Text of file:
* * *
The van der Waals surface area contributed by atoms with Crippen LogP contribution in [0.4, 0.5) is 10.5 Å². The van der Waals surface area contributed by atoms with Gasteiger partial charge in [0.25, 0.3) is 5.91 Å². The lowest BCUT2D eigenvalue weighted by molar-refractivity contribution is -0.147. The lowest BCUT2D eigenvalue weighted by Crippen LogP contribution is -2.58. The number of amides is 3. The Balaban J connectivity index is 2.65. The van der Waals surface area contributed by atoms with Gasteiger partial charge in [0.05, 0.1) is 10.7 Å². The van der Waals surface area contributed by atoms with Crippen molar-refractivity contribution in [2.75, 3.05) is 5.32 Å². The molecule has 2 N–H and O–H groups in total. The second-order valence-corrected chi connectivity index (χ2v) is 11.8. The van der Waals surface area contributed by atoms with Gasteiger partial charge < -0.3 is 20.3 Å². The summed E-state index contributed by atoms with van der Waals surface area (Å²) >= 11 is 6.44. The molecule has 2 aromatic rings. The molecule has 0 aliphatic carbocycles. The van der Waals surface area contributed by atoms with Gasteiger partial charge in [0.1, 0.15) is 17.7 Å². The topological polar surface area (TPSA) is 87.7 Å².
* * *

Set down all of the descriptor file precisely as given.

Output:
The van der Waals surface area contributed by atoms with Crippen LogP contribution in [0.4, 0.5) is 10.5 Å². The van der Waals surface area contributed by atoms with Gasteiger partial charge in [0.25, 0.3) is 5.91 Å². The lowest BCUT2D eigenvalue weighted by molar-refractivity contribution is -0.147. The lowest BCUT2D eigenvalue weighted by Crippen LogP contribution is -2.58. The number of amides is 3. The Balaban J connectivity index is 2.65. The van der Waals surface area contributed by atoms with Gasteiger partial charge in [0.05, 0.1) is 10.7 Å². The van der Waals surface area contributed by atoms with Crippen molar-refractivity contribution in [2.75, 3.05) is 5.32 Å². The molecule has 2 N–H and O–H groups in total. The second-order valence-corrected chi connectivity index (χ2v) is 11.8. The van der Waals surface area contributed by atoms with Gasteiger partial charge < -0.3 is 20.3 Å². The summed E-state index contributed by atoms with van der Waals surface area (Å²) >= 11 is 6.44. The molecule has 2 aromatic rings. The molecule has 0 aliphatic carbocycles. The van der Waals surface area contributed by atoms with Gasteiger partial charge in [0.1, 0.15) is 17.7 Å². The topological polar surface area (TPSA) is 87.7 Å².